You can also take a look at the Clinical Governance blog for documents, links and training opportunities.
The photo of the week series is a weekly series featuring photos taken by our academics and students for our Research Photography Competition, which provides a snapshot of some of the incredible research undertaken across the BU community.
This week’s photo of the week, ‘Peeping Capuchin,’ is by Aaron Hart, an Ecology and Wildlife conservation student from the faculty of Science and Technology.
Going on the international field trip to Costa Rica as part of my course (Ecology & Wildlife Conservation) was truly inspiring. I found myself immersed in the whole experience, surrounded by an abundance of wildlife of which I took a keen interest to the white-faced Capuchin monkeys that roamed within the forests on Montezuma. Their behaviours and relationship with the local residents fascinated me and I left wanting to study them further.
This led me to want to base my dissertation on them looking at observed differences found in behaviour between the wild and captive populations and how enrichment techniques can reduce stereotypical behaviour and preserve natural behaviours, essential for successful reintroduction’s. This involves working closely with local zoo’s and implementing a variety of enrichment techniques to test their effectiveness against stereotypical behaviour and then possibly going back to Costa Rica to volunteer in a monkey sanctuary of which I can observe natural behaviours in my time off. This also provides an opportunity to investigate further into the relationship between monkey and man and if their change of relationship over the years has led to a change in natural behaviours.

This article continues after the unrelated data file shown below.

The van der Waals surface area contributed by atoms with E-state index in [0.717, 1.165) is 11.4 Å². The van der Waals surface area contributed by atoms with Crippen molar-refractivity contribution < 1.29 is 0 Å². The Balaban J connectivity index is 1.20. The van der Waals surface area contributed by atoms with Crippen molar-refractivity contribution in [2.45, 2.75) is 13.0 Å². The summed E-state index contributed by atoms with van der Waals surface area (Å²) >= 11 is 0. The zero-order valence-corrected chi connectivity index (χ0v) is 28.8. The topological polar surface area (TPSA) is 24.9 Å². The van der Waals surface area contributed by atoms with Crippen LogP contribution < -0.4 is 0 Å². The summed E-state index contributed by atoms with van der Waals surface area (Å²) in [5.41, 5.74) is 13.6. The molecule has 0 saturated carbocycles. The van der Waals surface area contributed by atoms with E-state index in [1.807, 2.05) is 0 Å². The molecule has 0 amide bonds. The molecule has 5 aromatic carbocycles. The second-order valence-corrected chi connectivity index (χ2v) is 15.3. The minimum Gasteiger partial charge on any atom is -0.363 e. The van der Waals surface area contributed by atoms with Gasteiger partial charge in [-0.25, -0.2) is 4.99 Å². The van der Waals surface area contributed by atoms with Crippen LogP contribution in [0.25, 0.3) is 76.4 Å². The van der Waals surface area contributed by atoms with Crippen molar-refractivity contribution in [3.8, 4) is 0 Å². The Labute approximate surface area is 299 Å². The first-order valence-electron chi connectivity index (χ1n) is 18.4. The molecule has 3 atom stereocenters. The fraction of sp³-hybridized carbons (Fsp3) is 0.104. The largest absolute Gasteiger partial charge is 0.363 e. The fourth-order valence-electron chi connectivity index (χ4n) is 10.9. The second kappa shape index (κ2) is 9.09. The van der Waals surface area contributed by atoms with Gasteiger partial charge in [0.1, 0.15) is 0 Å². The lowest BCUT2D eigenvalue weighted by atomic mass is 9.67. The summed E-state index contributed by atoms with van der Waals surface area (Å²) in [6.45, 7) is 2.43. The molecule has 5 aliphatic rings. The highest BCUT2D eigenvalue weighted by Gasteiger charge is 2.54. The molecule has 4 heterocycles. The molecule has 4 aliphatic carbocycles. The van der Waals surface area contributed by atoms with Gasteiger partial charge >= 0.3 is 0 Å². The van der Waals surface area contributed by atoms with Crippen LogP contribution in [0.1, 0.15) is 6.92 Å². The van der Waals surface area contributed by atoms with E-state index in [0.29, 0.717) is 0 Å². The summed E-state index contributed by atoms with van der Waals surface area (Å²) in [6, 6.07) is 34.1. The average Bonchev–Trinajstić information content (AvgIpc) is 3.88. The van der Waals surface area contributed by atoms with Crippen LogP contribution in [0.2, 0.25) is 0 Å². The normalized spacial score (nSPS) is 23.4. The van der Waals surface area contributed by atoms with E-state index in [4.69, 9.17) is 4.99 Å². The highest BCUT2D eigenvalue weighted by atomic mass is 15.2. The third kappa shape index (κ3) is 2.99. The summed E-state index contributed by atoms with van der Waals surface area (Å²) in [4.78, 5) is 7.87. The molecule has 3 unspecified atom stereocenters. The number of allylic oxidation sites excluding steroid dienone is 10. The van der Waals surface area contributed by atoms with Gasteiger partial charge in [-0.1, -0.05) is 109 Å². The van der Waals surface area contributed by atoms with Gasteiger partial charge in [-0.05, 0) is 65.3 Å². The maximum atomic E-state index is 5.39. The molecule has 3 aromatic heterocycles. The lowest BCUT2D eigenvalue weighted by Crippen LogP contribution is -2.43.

Are you interested in achieving policy impact? Then you may be interested in coming to a meeting that’s taking place next Thursday which will provide some useful insights into how to go about achieving this.
As you’re aware, engaging with policy makers can lead to significant and lasting impact. In order to explore this area in more depth, Professor Sangeeta Khorana has invited the Rt. Hon Stephen Crabb MP to BU to discuss how academic research is accessed by policy makers, how it can be used by those in Parliament and how it can lead to influencing policy.